Too Young For First Grade

Discussion in 'First Grade' started by mrsfirstgrade, Sep 11, 2007.

  1. mrsfirstgrade

    mrsfirstgrade New Member

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    Sep 11, 2007

    I have two boys in my class who just turned 6 in July. They each have their own unique personalities and learning styles. However, they are very similar when it comes to their behavior. As you may have guessed, they are very inmature. They yell out answers, get out of their seats, speak out loud at inappropriate times, and they are constantly making noise. This is not the first time I have had this type of student in my ten years of teaching first grade. However it has been quite awhile since I have seen two together with such similar behavior. Both parents have been contacted. I may have some support for now, but I don't think it will last. One of the boys told my "Now see what you have done. You got me grounded because you called my mom" Of course, I responded that he is the one who chose his poor behavior. He also told me flat out "NO" twice today. He has also said "I am a six year old boy and that's what six year olds do." I wonder where he heard that?
    Any suggestions? :help:
     
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  3. hope037

    hope037 Rookie

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    Sep 11, 2007

    Ooo, let me know how you solve this because I have a similar problem with very immature kids in my class.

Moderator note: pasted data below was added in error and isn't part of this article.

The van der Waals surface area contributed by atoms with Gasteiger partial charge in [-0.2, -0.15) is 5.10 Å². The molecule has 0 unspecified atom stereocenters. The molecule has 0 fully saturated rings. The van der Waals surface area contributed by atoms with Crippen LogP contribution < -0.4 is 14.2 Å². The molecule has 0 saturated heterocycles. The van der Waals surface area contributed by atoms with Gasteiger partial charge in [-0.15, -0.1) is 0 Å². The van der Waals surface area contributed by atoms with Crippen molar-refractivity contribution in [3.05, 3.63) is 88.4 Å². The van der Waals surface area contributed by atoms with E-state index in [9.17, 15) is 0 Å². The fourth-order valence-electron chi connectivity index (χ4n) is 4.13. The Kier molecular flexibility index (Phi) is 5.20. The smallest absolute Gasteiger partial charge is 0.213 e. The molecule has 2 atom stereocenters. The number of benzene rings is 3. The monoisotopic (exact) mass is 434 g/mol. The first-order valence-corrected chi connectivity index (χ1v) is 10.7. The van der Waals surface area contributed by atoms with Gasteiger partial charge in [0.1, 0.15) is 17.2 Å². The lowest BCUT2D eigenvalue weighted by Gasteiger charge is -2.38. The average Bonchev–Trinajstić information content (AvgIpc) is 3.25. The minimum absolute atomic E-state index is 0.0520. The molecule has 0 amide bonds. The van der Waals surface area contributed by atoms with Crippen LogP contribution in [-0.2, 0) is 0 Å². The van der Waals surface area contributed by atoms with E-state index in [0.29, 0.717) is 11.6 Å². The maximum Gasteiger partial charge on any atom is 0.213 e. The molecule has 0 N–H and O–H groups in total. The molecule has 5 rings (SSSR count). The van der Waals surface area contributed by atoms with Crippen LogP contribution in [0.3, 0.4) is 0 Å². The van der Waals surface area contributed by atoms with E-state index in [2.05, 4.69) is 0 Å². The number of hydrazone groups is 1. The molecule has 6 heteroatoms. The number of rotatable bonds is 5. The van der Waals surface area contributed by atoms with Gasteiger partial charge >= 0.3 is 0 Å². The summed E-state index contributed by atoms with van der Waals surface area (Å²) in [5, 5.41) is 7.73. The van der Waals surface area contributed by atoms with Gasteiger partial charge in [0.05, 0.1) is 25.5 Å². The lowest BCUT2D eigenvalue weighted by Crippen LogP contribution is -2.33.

The other kids take their cues from them and so it has weakened the positive behavior of the others. Two clearly are oppositional, refusing to do what everyone else is doing. The third is so immature that she cries and clings to me constantly, hides under her desk, and plain does whatever she wants. When I point her in the right direction, she wails and wails. The other kids are tired of hearing her.

    I'm a first year teacher and I'm questioning whether teaching is for me after all. Teaching in the public classroom (or private, for that matter) is like being a ringmaster of a three-ring circus. All of my procedures and management plans are in place (and working for most students) but for these three, the plans just don't matter. I understand that they may need individual behavior contracts but sheesh. I don't feel like a teacher but a combination of a cop and a rehabilitator/counselor.

    I have to tell you that I love the kids, but I don't like this job.
     
  4. smalltowngal

    smalltowngal Multitudinous

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    Sep 12, 2007